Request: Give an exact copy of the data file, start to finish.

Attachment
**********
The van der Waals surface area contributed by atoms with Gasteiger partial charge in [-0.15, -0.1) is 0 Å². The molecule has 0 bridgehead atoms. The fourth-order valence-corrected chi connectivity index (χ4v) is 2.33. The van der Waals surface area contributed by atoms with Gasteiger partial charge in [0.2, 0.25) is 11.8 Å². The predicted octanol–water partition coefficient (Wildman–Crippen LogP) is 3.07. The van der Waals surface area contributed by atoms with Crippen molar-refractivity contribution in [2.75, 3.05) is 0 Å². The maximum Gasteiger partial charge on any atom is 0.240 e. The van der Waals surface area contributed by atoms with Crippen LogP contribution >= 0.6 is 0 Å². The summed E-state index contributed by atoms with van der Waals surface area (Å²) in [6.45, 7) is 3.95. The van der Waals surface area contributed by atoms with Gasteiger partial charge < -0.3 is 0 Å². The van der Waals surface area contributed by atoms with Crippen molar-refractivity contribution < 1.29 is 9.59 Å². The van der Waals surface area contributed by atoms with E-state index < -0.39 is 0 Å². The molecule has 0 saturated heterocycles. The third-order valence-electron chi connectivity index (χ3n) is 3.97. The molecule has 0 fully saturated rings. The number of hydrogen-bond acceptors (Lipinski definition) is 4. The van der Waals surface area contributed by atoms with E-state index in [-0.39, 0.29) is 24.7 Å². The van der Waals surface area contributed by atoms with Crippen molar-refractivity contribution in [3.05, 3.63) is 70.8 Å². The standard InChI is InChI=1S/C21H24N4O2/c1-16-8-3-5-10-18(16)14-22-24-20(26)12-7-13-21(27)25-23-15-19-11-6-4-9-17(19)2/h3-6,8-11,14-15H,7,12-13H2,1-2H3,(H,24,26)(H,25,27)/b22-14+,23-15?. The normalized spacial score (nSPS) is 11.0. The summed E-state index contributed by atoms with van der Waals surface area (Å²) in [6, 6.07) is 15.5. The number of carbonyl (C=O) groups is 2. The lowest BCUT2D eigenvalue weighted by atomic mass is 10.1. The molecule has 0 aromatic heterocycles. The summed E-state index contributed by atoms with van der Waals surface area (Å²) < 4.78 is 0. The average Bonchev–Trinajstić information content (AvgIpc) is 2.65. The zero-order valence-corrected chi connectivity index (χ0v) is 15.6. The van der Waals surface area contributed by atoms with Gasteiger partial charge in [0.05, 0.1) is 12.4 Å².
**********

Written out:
The van der Waals surface area contributed by atoms with Gasteiger partial charge in [-0.15, -0.1) is 0 Å². The molecule has 0 bridgehead atoms. The fourth-order valence-corrected chi connectivity index (χ4v) is 2.33. The van der Waals surface area contributed by atoms with Gasteiger partial charge in [0.2, 0.25) is 11.8 Å². The predicted octanol–water partition coefficient (Wildman–Crippen LogP) is 3.07. The van der Waals surface area contributed by atoms with Crippen molar-refractivity contribution in [2.75, 3.05) is 0 Å². The maximum Gasteiger partial charge on any atom is 0.240 e. The van der Waals surface area contributed by atoms with Crippen LogP contribution >= 0.6 is 0 Å². The summed E-state index contributed by atoms with van der Waals surface area (Å²) in [6.45, 7) is 3.95. The van der Waals surface area contributed by atoms with Gasteiger partial charge < -0.3 is 0 Å². The van der Waals surface area contributed by atoms with Crippen molar-refractivity contribution < 1.29 is 9.59 Å². The van der Waals surface area contributed by atoms with E-state index < -0.39 is 0 Å². The molecule has 0 saturated heterocycles. The third-order valence-electron chi connectivity index (χ3n) is 3.97. The molecule has 0 fully saturated rings. The number of hydrogen-bond acceptors (Lipinski definition) is 4. The van der Waals surface area contributed by atoms with E-state index in [-0.39, 0.29) is 24.7 Å². The van der Waals surface area contributed by atoms with Crippen molar-refractivity contribution in [3.05, 3.63) is 70.8 Å². The standard InChI is InChI=1S/C21H24N4O2/c1-16-8-3-5-10-18(16)14-22-24-20(26)12-7-13-21(27)25-23-15-19-11-6-4-9-17(19)2/h3-6,8-11,14-15H,7,12-13H2,1-2H3,(H,24,26)(H,25,27)/b22-14+,23-15?. The normalized spacial score (nSPS) is 11.0. The summed E-state index contributed by atoms with van der Waals surface area (Å²) in [6, 6.07) is 15.5. The number of carbonyl (C=O) groups is 2. The lowest BCUT2D eigenvalue weighted by atomic mass is 10.1. The molecule has 0 aromatic heterocycles. The summed E-state index contributed by atoms with van der Waals surface area (Å²) < 4.78 is 0. The average Bonchev–Trinajstić information content (AvgIpc) is 2.65. The zero-order valence-corrected chi connectivity index (χ0v) is 15.6. The van der Waals surface area contributed by atoms with Gasteiger partial charge in [0.05, 0.1) is 12.4 Å².